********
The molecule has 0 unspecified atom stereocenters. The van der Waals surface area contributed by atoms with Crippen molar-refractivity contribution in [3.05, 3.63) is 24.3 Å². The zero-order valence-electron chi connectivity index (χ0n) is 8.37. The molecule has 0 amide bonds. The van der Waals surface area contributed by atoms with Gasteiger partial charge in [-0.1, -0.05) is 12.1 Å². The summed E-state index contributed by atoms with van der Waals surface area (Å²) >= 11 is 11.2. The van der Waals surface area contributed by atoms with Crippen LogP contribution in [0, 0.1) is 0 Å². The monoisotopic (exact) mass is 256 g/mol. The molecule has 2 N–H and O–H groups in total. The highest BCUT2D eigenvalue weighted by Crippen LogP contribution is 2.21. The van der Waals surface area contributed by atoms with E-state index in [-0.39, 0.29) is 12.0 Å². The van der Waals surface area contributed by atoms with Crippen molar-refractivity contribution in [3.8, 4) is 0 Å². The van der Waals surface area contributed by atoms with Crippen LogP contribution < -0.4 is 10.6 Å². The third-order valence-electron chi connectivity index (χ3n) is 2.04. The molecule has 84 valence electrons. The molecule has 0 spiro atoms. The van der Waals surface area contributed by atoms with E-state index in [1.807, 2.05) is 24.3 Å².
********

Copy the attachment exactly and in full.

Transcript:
The molecule has 0 unspecified atom stereocenters. The van der Waals surface area contributed by atoms with Crippen molar-refractivity contribution in [3.05, 3.63) is 24.3 Å². The zero-order valence-electron chi connectivity index (χ0n) is 8.37. The molecule has 0 amide bonds. The van der Waals surface area contributed by atoms with Gasteiger partial charge in [-0.1, -0.05) is 12.1 Å². The summed E-state index contributed by atoms with van der Waals surface area (Å²) >= 11 is 11.2. The van der Waals surface area contributed by atoms with Crippen LogP contribution in [0, 0.1) is 0 Å². The monoisotopic (exact) mass is 256 g/mol. The molecule has 2 N–H and O–H groups in total. The highest BCUT2D eigenvalue weighted by Crippen LogP contribution is 2.21. The van der Waals surface area contributed by atoms with E-state index in [-0.39, 0.29) is 12.0 Å². The van der Waals surface area contributed by atoms with Crippen molar-refractivity contribution in [3.8, 4) is 0 Å². The van der Waals surface area contributed by atoms with Crippen LogP contribution < -0.4 is 10.6 Å². The third-order valence-electron chi connectivity index (χ3n) is 2.04. The molecule has 84 valence electrons. The molecule has 0 spiro atoms. The van der Waals surface area contributed by atoms with E-state index in [1.807, 2.05) is 24.3 Å².